Read the article (in Russian) here.

A supposed American spy in the Kremlin

“According to a source with ties to the intelligence community, [Oleg] Smolenkov previously worked at Russia’s embassy in the United States when the ambassador was Yuri Ushakov, who now serves as a foreign policy adviser to the president. [Smolenkov] then worked in the government cabinet and spent at least the past five years as a senior adviser in Ushakov’s office. In this most recent position, he had access to extremely sensitive data, including information from [Russia’s] intelligence community, says Vedomosti’s source.”

Read the article (in Russian) here.

Federation Council Speaker Valentina Matviyenko’s possible resignation

Kommersant has learned that a series of major personnel changes could take place in the coming months. Federation Council Speaker Valentina Matviyenko, who has represented St. Petersburg in the parliament’s upper house since 2011, might step down. Her likeliest successor is reportedly Foreign Intelligence Service head Sergey Naryshkin. According to Kommersant’s sources, Ms. Matviyenko could take over an agency after restructuring its status, such as Russia’s Pension Fund.”

Read the article (in Russian) here.

Su-35 fighter jets sold to Egypt

Kommersant has learned that Russia signed a contract with Egypt to supply several dozen Su-35 heavy multi-functional fighter jets. [...] The contract, valued at $2 billion, confirms Egypt’s status as one of the world’s biggest clients of Russian arms.”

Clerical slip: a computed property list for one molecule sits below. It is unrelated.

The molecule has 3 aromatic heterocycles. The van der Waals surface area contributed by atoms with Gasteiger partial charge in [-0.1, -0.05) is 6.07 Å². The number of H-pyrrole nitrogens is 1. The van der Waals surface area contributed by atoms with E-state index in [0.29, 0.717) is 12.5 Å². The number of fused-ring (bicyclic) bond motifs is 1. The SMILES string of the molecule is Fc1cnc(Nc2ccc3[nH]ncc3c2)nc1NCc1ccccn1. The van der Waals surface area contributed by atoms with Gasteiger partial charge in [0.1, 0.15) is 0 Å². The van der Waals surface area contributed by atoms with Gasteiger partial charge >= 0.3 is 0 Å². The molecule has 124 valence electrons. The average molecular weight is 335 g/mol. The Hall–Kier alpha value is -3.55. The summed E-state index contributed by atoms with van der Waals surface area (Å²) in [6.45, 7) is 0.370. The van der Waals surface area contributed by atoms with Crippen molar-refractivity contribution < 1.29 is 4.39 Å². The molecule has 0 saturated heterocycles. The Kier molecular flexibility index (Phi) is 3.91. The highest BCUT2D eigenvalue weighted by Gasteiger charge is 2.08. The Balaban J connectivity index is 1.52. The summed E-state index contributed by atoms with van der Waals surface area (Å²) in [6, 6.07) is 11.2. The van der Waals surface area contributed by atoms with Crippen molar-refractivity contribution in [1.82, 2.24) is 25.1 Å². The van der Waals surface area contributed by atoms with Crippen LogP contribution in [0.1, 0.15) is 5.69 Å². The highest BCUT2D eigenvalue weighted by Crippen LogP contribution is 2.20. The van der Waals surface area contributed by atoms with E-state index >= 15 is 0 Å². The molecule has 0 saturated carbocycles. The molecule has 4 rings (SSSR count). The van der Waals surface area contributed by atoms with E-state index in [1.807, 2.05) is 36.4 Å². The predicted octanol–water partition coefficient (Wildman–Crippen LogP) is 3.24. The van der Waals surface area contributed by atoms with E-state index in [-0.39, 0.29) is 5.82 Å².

Read an archived copy of the article (in Russian) here. Kommersant quickly deleted the story. Allegations later surfaced that the newspaper allegedly disclosed state secrets.

Roscosmos CEO Dmitry Rogozin files defamation lawsuits against multiple online news outlets

Kommersant has learned that Roscosmos CEO Dmitry Rogozin has filed police reports alleging defamation, leading to a criminal investigation. The case is a response to publications by several Internet publications ‘expressing a negative assessment’ of Mr. Rogozin’s actions as head of the state corporation.”

Read the article (in Russian) here.

The future headquarters of Roscosmos’s National Space Center will be in the shape of a booster rocket